This is why we are making special appeals for the benevolence fund and why we participate in benevolent projects like Operation Christmas Child. We want our good works which come from our faith in Christ to produce charitable deeds. This is money that does not go into this church. Benevolence is not an investment in missions but God does use benevolence for His purposes. Not always in the way that you and I might expect but He does use it.


In addition, He uses our prayers (verse 40). Even those prayers for the sick have a higher purpose than getting people well. The point of this passage is not that God answers prayer or that He answers prayer for the sick or that He sometimes answers in miraculous ways. The point of the passage is God’s plan and purposes are advanced through His answer to prayer. Let me make a bold statement. God never answers a prayer that does not further His purposes. Could Christ have raised this woman from the dead without Peter’s prayers? Absolutely, but Christ accomplishes His purposes through His people and one of the ways that He uses us is through our prayers.

We do a lot of praying for sick people here. On Wednesday night at least half of our requests are dealing with physical needs, often of people who we do not know. It is easy for us to discount those requests and not pray for them because we do not know the people (as if that had anything to do with whether God is going to answer our prayers or not). God does not answer my prayers based on whether I am feeling right about my prayers. God answers my prayers because I am His child and He is my God. If I pray to Him, He works in the situation effectually. The main passage of teaching on healing in James 5 uses the example of Elijah as a man of such passions as we are but he prayed and God answered his prayers. James then goes on to say that the effectual prayer of a righteous man makes a big, a BIG difference.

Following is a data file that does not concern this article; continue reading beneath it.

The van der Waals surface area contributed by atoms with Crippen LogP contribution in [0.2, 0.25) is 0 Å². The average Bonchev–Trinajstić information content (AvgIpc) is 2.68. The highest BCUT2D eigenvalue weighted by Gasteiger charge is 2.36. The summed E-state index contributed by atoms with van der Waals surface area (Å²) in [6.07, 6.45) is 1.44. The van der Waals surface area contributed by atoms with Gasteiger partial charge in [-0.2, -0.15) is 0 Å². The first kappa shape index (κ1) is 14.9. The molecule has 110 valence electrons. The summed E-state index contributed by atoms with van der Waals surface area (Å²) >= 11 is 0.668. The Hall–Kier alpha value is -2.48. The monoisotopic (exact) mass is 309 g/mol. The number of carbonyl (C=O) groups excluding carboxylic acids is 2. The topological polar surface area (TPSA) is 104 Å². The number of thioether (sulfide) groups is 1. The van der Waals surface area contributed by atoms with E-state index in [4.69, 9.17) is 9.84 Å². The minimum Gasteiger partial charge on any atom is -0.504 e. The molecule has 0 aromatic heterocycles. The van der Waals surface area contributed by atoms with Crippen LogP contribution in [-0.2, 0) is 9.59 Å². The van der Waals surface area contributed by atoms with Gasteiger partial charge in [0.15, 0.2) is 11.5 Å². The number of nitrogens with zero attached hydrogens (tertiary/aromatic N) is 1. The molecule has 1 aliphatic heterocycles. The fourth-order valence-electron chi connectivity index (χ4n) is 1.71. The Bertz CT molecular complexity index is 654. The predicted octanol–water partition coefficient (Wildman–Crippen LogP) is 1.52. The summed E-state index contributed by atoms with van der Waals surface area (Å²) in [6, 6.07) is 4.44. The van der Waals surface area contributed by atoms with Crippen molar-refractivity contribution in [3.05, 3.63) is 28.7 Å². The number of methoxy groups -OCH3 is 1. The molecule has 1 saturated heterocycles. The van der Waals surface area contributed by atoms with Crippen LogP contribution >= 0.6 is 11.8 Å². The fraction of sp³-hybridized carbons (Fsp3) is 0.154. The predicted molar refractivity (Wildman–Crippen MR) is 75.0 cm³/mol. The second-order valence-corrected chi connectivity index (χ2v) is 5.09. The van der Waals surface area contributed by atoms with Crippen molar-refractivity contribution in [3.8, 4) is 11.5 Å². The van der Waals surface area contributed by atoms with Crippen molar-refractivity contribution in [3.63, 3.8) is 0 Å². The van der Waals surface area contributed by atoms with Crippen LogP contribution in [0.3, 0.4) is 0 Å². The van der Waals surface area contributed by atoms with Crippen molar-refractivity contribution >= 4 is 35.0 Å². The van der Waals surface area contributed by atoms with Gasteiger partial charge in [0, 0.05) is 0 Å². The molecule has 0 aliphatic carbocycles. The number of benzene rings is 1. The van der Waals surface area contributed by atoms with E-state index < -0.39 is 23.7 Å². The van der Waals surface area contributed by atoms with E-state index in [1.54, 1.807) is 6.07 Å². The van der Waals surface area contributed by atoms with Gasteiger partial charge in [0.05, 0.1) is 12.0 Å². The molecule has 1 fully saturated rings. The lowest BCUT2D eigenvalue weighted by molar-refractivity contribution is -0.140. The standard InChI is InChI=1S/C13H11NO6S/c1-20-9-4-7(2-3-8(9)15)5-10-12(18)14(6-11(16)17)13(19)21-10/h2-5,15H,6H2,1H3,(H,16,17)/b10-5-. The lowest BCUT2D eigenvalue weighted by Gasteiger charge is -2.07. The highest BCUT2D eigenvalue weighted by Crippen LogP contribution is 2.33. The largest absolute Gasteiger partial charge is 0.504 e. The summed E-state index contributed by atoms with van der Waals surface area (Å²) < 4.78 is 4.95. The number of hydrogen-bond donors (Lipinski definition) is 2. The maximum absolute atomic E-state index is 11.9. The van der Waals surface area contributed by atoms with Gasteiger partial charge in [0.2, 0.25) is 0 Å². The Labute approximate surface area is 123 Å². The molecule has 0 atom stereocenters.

Recently, we had a discussion on Wednesday night about children praying for pets and how we should handle that situation. I was reminded this week of what G. Campbell Morgan said when someone said that they did not pray about the little things. The British preacher said that in the sight of God, all our requests are little. Rather than teaching our children to only pray for big and important things, we need to teach them that everything, from sick people to sick pets can be used of God to bring others to them. That is how we should pray? Lord, use this thing in my life to put another piece in the puzzle.